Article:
Regardless of near-term outcomes, U.S. inflation will have a difficult time breaking loose longer-term
There has been no shortage recently of alarmist headlines about U.S. inflation. Investors are concerned that after a long period of low inflation and strong market performance, rising prices could surprise investors and erode returns.
While inflation data and comments made following corporate earnings results have indeed pointed to higher prices, the magnitude and time horizon of this pattern are important to keep in mind.
In summary, the magnitude has been modest, and the timing is likely cyclical rather than secular. In fact, longer-term, several significant trends suggest persistently low inflation, or “stuckflation,” poses the greater challenge ahead. They include the following:
Reasons to Expect Stuckflation
According to the Congressional Budget Office, federal debt held by the public has doubled over the past decade and is expected to reach nearly 100% of GDP by 2028, at which point it will be higher than in any year since just after World War II.5
While long-term inflation headwinds are strong, knowing how to prepare may be less apparent, particularly at a time when some experts are stressing the dangers of inflation.
Here are some guiding principles to help:
Don’t Fear the Fed:
Inflation concerns are often raised in the context of monetary policy. The assumption is that higher inflation will lead the U.S. Federal Reserve (the Fed) to raise the Fed funds rate, which in turn will lead to higher interest rates and negative bonds returns. Keep in mind, however, that changes in the Fed funds rate have historically had a low correlation with bond returns6. This is not to say that bonds won’t experience losses in an inflationary environment, but worrying too much about the Fed’s next move is unproductive.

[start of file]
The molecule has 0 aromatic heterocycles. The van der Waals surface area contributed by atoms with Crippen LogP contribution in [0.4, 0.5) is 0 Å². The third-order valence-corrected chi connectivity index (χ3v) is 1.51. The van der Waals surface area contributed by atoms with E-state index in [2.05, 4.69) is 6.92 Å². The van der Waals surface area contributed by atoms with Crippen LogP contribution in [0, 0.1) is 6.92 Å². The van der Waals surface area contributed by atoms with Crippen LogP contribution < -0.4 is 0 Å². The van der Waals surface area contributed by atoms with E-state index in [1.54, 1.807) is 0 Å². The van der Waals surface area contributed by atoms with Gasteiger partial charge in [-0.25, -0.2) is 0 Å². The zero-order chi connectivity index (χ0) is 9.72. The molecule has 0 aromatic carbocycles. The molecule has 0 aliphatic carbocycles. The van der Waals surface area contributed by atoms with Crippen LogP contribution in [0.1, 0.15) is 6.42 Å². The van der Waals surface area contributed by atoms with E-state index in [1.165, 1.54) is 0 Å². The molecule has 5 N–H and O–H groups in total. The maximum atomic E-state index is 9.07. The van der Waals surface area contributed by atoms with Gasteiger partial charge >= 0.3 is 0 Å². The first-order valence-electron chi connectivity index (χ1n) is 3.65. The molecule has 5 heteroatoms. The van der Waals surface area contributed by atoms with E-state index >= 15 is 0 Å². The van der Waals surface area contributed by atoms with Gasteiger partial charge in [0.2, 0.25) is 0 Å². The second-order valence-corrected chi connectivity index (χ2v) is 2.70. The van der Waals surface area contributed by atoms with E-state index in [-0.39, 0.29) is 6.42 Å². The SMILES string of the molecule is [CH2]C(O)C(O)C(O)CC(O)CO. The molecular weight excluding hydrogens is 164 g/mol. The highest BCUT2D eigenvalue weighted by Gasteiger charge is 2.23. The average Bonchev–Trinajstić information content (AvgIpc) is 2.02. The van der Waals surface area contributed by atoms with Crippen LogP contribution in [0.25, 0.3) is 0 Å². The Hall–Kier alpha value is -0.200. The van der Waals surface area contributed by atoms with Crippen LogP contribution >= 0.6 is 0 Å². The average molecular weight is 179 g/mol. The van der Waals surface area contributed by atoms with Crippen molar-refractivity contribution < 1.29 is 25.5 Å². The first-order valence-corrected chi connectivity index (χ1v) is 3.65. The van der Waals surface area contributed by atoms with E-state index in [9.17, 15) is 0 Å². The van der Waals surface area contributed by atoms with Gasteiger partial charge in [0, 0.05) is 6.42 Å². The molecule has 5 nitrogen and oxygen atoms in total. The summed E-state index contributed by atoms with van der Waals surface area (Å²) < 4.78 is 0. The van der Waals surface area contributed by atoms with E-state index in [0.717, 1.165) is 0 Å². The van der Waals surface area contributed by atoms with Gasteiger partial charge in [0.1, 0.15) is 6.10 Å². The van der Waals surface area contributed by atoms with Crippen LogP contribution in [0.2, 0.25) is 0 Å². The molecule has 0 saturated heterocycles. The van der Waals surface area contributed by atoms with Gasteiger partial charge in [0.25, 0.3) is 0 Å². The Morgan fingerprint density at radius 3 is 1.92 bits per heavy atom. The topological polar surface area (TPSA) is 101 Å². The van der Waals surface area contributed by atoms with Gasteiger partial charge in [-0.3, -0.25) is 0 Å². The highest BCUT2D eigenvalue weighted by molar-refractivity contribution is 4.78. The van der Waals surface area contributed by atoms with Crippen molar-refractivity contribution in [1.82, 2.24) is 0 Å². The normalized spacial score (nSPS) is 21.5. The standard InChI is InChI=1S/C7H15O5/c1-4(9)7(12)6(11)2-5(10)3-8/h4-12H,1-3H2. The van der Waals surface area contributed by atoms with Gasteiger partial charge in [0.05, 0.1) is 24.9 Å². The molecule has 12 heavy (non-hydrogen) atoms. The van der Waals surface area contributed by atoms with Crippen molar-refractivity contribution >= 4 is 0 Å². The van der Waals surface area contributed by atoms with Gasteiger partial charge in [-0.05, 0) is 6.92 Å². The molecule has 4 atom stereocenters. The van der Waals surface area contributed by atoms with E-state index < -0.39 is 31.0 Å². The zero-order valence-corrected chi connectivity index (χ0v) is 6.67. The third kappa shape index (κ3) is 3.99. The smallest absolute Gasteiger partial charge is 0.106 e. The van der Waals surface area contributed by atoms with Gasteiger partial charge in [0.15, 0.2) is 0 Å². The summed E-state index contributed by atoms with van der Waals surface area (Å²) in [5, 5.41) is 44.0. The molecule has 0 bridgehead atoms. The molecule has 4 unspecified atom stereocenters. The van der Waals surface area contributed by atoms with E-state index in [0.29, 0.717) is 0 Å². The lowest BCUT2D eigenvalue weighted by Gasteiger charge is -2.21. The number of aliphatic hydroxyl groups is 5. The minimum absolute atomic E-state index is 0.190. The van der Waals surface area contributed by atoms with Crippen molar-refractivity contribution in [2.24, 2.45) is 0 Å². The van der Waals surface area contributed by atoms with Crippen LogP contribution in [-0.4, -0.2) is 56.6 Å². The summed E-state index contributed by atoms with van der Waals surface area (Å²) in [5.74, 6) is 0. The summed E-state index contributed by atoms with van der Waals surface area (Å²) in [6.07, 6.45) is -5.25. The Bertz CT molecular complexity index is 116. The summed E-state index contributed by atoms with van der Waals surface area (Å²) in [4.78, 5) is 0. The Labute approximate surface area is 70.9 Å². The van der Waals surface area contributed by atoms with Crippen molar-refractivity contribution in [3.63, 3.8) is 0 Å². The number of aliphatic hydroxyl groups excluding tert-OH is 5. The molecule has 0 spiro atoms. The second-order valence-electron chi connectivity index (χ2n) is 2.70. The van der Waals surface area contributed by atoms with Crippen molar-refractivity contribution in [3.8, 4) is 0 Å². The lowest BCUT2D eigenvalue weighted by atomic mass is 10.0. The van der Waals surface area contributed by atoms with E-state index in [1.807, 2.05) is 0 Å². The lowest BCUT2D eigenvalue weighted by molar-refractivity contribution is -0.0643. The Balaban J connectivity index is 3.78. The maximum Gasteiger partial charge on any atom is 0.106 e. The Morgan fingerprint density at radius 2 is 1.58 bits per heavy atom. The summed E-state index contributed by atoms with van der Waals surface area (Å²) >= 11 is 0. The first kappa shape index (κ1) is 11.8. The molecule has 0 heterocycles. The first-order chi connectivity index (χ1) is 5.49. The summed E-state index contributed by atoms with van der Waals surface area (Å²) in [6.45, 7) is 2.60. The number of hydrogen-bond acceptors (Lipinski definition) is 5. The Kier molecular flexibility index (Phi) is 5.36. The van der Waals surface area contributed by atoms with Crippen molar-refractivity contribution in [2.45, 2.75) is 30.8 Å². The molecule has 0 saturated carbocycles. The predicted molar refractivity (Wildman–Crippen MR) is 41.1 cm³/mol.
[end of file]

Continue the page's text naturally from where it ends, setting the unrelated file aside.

Don’t Fear Fixed Income:
Regardless of inflation outcomes, bonds play an important role in portfolios by dampening the volatility and downside risk of stocks and other higher-risk assets. Further, while a cyclical uptick in inflation and interest rates could cause unrealized bond losses, portfolios would likely benefit longer-term as coupons and maturities are invested at higher yields.
Don’t Abandon Your Plan:
The best defense against cyclical changes in the economic and market environment is a carefully crafted asset allocation aligned with your long-term goals. For many investors, this includes inflation-dampening investments, such as Treasury Inflation-Protected Securities (TIPS) and real assets (e.g. natural resources and real estate) to protect against both expected and unexpected inflation.
So let the pundits debate the near-term outlook for inflation. Most investors are better served by focusing on the long run, and protecting against – rather than reacting to – varying inflation outcomes.
- U.S. Department of Health and Human Services, Centers for Disease Control and Prevention. Health, United States, 2016. Life expectancy at birth. As of year-end 2015, the most recent data available.
- The World Bank. Fertility rate, total (births per woman) as of 2016, the most recent data available.
- Employment Projections program, U.S. Bureau of Labor Statistics.
- For more information, see our Portfolio Research paper, The Enigma of Fed Policy and Bond Market Returns.